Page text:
Hurricane Katrina storm surge delineation: Implications for future storm surge forecasts and warnings

Ginni Melton, Melanie Gall, Jerry T. Mitchell, Susan L. Cutter

Research output: Contribution to journalArticle

13 Scopus citations


The storm surge in coastal Mississippi caused by Hurricane Katrina was unprecedented in the region. The height and geographic extent of the storm surge came as a surprise to many and exceeded pre-impact surge scenarios based on SLOSH models that were the basis for emergency preparedness and local land use decision-making. This paper explores the spatial accuracy of three interpolated storm surge surfaces derived from post-event reconnaissance data by comparing the interpolation results to a specific SLOSH run. The findings are used to suggest improvements in the calibration of existing pre-event storm surge models such as SLOSH. Finally, the paper provides some suggestions on an optimal surge forecast map that could enhance the communication of storm surge risks to the public.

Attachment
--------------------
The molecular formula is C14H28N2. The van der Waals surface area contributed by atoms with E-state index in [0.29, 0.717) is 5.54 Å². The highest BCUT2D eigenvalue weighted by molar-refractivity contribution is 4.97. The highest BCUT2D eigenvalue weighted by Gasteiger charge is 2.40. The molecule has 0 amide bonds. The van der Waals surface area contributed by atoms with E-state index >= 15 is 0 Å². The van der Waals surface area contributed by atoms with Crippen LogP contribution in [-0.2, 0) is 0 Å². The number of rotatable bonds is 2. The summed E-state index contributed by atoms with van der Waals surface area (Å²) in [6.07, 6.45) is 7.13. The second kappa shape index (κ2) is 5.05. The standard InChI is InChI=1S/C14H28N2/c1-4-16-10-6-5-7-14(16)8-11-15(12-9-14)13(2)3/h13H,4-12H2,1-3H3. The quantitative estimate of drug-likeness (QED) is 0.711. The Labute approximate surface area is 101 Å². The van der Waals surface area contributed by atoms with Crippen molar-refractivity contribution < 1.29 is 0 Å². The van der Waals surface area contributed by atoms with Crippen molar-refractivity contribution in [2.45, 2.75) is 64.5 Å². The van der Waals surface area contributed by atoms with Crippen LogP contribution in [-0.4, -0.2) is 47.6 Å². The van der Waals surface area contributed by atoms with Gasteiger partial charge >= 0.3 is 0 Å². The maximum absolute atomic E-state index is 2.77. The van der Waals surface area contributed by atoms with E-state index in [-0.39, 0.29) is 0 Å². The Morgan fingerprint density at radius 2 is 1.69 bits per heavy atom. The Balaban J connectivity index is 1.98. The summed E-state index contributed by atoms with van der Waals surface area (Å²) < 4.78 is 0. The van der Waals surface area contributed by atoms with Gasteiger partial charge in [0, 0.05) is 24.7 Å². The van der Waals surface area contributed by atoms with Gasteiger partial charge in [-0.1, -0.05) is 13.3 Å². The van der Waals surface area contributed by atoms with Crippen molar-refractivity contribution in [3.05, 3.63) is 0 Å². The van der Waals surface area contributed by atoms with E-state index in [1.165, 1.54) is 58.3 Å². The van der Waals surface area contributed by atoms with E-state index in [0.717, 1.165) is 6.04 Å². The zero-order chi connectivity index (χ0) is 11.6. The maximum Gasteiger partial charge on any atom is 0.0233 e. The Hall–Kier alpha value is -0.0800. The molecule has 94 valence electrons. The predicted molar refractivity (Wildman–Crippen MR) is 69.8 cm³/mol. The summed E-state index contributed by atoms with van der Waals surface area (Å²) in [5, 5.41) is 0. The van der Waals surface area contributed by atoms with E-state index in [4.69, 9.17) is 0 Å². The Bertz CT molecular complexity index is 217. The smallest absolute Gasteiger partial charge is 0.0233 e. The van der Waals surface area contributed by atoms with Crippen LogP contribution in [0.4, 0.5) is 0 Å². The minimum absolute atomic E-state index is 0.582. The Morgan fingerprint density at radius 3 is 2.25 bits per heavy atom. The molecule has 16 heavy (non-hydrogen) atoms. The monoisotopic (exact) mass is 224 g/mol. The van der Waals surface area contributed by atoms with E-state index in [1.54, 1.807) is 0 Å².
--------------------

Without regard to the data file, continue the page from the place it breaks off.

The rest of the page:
Original languageEnglish (US)
Pages (from-to)519-536
Number of pages18
JournalNatural Hazards
Issue number2
StatePublished - Jan 1 2010



  • Coastal Mississippi
  • Hurricane Katrina
  • Storm surge mapping

ASJC Scopus subject areas

  • Water Science and Technology
  • Atmospheric Science
  • Earth and Planetary Sciences (miscellaneous)

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